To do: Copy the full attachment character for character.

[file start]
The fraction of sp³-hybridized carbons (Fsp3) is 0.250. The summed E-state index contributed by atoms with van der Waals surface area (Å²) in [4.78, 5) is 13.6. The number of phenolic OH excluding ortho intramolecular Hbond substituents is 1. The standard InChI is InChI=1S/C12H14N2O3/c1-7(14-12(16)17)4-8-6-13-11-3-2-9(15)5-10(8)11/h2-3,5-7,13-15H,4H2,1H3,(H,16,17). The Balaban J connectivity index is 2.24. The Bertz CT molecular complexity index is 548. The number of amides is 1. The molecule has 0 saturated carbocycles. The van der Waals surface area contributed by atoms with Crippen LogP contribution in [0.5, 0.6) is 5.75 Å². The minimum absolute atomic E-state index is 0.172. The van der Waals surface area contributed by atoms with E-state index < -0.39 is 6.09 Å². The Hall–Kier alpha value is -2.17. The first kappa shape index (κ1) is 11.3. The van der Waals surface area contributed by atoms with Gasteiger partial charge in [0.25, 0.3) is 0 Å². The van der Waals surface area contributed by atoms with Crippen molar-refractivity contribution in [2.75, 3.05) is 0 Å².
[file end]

The fraction of sp³-hybridized carbons (Fsp3) is 0.250. The summed E-state index contributed by atoms with van der Waals surface area (Å²) in [4.78, 5) is 13.6. The number of phenolic OH excluding ortho intramolecular Hbond substituents is 1. The standard InChI is InChI=1S/C12H14N2O3/c1-7(14-12(16)17)4-8-6-13-11-3-2-9(15)5-10(8)11/h2-3,5-7,13-15H,4H2,1H3,(H,16,17). The Balaban J connectivity index is 2.24. The Bertz CT molecular complexity index is 548. The number of amides is 1. The molecule has 0 saturated carbocycles. The van der Waals surface area contributed by atoms with Crippen LogP contribution in [0.5, 0.6) is 5.75 Å². The minimum absolute atomic E-state index is 0.172. The van der Waals surface area contributed by atoms with E-state index < -0.39 is 6.09 Å². The Hall–Kier alpha value is -2.17. The first kappa shape index (κ1) is 11.3. The van der Waals surface area contributed by atoms with Gasteiger partial charge in [0.25, 0.3) is 0 Å². The van der Waals surface area contributed by atoms with Crippen molar-refractivity contribution in [2.75, 3.05) is 0 Å².